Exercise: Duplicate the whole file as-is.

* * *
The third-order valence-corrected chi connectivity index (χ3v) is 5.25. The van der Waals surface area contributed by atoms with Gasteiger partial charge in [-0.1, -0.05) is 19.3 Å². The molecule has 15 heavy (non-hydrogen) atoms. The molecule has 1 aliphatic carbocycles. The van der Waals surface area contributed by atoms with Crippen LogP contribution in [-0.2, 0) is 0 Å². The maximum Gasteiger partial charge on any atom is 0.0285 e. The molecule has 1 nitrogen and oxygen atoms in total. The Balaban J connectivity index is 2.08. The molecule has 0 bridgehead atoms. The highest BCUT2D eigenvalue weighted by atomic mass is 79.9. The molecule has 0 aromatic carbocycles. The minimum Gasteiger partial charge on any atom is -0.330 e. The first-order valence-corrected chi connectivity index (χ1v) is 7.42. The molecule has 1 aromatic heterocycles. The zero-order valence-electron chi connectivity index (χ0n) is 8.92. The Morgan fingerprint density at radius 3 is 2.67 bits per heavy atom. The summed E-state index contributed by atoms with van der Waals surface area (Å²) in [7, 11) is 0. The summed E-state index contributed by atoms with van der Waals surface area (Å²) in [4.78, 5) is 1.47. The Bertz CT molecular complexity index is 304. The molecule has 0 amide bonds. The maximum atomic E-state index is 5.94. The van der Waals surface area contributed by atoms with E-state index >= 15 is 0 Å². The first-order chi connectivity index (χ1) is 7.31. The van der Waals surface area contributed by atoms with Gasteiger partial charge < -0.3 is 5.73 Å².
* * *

The third-order valence-corrected chi connectivity index (χ3v) is 5.25. The van der Waals surface area contributed by atoms with Gasteiger partial charge in [-0.1, -0.05) is 19.3 Å². The molecule has 15 heavy (non-hydrogen) atoms. The molecule has 1 aliphatic carbocycles. The van der Waals surface area contributed by atoms with Crippen LogP contribution in [-0.2, 0) is 0 Å². The maximum Gasteiger partial charge on any atom is 0.0285 e. The molecule has 1 nitrogen and oxygen atoms in total. The Balaban J connectivity index is 2.08. The molecule has 0 bridgehead atoms. The highest BCUT2D eigenvalue weighted by atomic mass is 79.9. The molecule has 0 aromatic carbocycles. The minimum Gasteiger partial charge on any atom is -0.330 e. The first-order valence-corrected chi connectivity index (χ1v) is 7.42. The molecule has 1 aromatic heterocycles. The zero-order valence-electron chi connectivity index (χ0n) is 8.92. The Morgan fingerprint density at radius 3 is 2.67 bits per heavy atom. The summed E-state index contributed by atoms with van der Waals surface area (Å²) in [7, 11) is 0. The summed E-state index contributed by atoms with van der Waals surface area (Å²) in [4.78, 5) is 1.47. The Bertz CT molecular complexity index is 304. The molecule has 0 amide bonds. The maximum atomic E-state index is 5.94. The van der Waals surface area contributed by atoms with E-state index >= 15 is 0 Å². The first-order chi connectivity index (χ1) is 7.31. The van der Waals surface area contributed by atoms with Gasteiger partial charge < -0.3 is 5.73 Å².